Another factor that led to this soaring inflation in the country is the decrease in the interest rate by the State Bank of Pakistan from 13.25 per cent to 7 per cent in June 2020 which persists till now. The decrease in the interest rate leads to an increase in consumption and investment expenditure in the country’s economy which causes an increase in demand, leading to soaring inflationary pressure on the economy.

Is IMF Behind Inflation in Pakistan?

Pakistan signed an accord with the International Monetary Fund (IMF) after months of intricate negotiations on a bailout package worth $6 billion. This bailout package was subject to regular reviews of Pakistan’s economic growth and policies by the IMF. This deal was discontinued in January 2020 when Prime Minister Imran Khan did not follow the IMF recommendations to increase the price of electricity and impose new taxes.

Since then, Pakistani finance officials have been trying to conclude a deal with IMF to release $1 billion from the bailout package which the country needed desperately to stabilize the struggling economy of the country. Covid-19 also hit a hard blow to the already stagnant economy of the country by contracting it by 0.47% in the period 2019-20.

The IMF recently stated that it would disburse about $1 billion to Pakistan which would result in the disbursement of $3 billion out of the $6 billion bailout package. It is also alleged that the appointment of Raza Baqir as the chairman of the State Bank of Pakistan was also a part of the agreement between IMF and the government of Pakistan and hence many see him as an economic hitman of IMF.

Before that, he was serving in Egypt as the country representative of IMF to implement the plan of the monetary body. Dr. Ashfaque Hassan Khan, a senior economist, and Miftah Ismail, the former finance minister of Pakistan, had also stated in the past that the authorities being given to the Governor of the SBP under the stipulations of IMF would make him the financial viceroy of the country.

IMF has also directed Pakistan to let the rupee move freely without any state control. Although there does not seem to be the direct involvement of IMF in the rising inflation, the appointment of an economic hitman by the monetary body in Pakistan raises many suspicions.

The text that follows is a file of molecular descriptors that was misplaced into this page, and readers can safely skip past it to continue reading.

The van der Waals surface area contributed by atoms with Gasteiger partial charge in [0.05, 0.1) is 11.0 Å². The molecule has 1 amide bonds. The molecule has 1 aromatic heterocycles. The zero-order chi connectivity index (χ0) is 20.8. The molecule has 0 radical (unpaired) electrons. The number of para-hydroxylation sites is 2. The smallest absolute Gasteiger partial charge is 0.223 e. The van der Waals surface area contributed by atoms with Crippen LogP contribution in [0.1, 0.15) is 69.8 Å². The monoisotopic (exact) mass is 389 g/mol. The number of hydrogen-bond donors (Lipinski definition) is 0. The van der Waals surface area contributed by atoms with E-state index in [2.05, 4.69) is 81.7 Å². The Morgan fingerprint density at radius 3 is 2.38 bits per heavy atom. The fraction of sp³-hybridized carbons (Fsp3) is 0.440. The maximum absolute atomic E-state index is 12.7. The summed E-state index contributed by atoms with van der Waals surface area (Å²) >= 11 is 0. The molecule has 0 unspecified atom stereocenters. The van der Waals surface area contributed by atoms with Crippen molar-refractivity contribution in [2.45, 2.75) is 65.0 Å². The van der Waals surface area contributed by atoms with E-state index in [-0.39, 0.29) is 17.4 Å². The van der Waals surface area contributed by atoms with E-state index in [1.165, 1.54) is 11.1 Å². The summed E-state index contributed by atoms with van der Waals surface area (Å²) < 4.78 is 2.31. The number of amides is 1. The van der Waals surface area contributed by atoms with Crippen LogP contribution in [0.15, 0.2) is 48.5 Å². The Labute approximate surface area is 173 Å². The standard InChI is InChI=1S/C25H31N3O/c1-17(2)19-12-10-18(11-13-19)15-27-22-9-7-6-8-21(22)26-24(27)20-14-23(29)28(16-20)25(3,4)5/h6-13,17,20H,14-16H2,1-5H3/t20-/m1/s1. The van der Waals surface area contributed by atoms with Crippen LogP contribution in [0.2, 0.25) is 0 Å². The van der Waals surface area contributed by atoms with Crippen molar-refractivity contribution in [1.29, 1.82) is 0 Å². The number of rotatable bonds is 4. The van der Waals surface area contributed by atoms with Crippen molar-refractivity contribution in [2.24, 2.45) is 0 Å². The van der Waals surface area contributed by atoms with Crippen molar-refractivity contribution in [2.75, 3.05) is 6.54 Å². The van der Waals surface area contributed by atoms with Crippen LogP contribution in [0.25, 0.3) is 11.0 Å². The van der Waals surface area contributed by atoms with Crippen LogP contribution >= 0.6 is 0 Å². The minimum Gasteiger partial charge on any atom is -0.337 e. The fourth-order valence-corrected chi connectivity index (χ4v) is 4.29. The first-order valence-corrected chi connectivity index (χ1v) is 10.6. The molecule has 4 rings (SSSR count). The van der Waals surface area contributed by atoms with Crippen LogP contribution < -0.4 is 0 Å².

Or Are the Mafias Responsible?

Prime Minister Imran Khan always criticized mafias and cartels involved in inflation. His entire electoral campaign was based on accusing the leaders of the other two major political parties, PML-N and PPP, of being involved in corruption and money laundering. He many a time stated, while he was in opposition, that corrupted leaders caused inflation in Pakistan.

Such statements still haunt him as the inflation in the country is touching new heights. He continues to blame mafias and cartels for the inflation, ignoring the fact that the onus is now on him to deal with such mafias and cartels. Indeed, the sugar mafia and other such mafias could be involved in hoarding and other illegal activities, but it is the duty of the government to deal with them.

As per a report published in the Dawn in January 2021, the alleged sugar cartel and hoarding caused an increase of about Rs 20 per kg in the price of sugar in 15 days. So, the fact that the cartels and mafias are involved in the growing inflation of Pakistan can not be ignored. On the other hand, the increase in petrol price is caused by multiple factors; one being the continuation of the IMF program. Similarly, the increase in the petrol prices internationally is also another cause of this increase.

The Way Forward

Indirect taxation in Pakistan is one of the major causes of inflation and so a mechanism must be adopted that imposes a direct tax on the elite. The agriculture sector should also be made transparent by keeping a check on tehsildars and patwaris. Increased industrialization is the only solution for any third world country to stand on its own feet.

The government must also increase the pace of digitalization and ensure one-window operations. Steps should be taken to train engineers and other specialists in the fields for which the government brings human resources from other countries.

Mining engineering is one of the leading needs, as there are many minerals in Pakistan, but the country always outsources these projects to international firms which take a considerable share of these resources, and the Reko Diq case is one such example.

Similarly, the youth should be trained in the field of Information Technology which is the future of the 21st century. Programs like E-Rozgar, Digi Skills, and other similar initiatives by the government are commendable in this regard.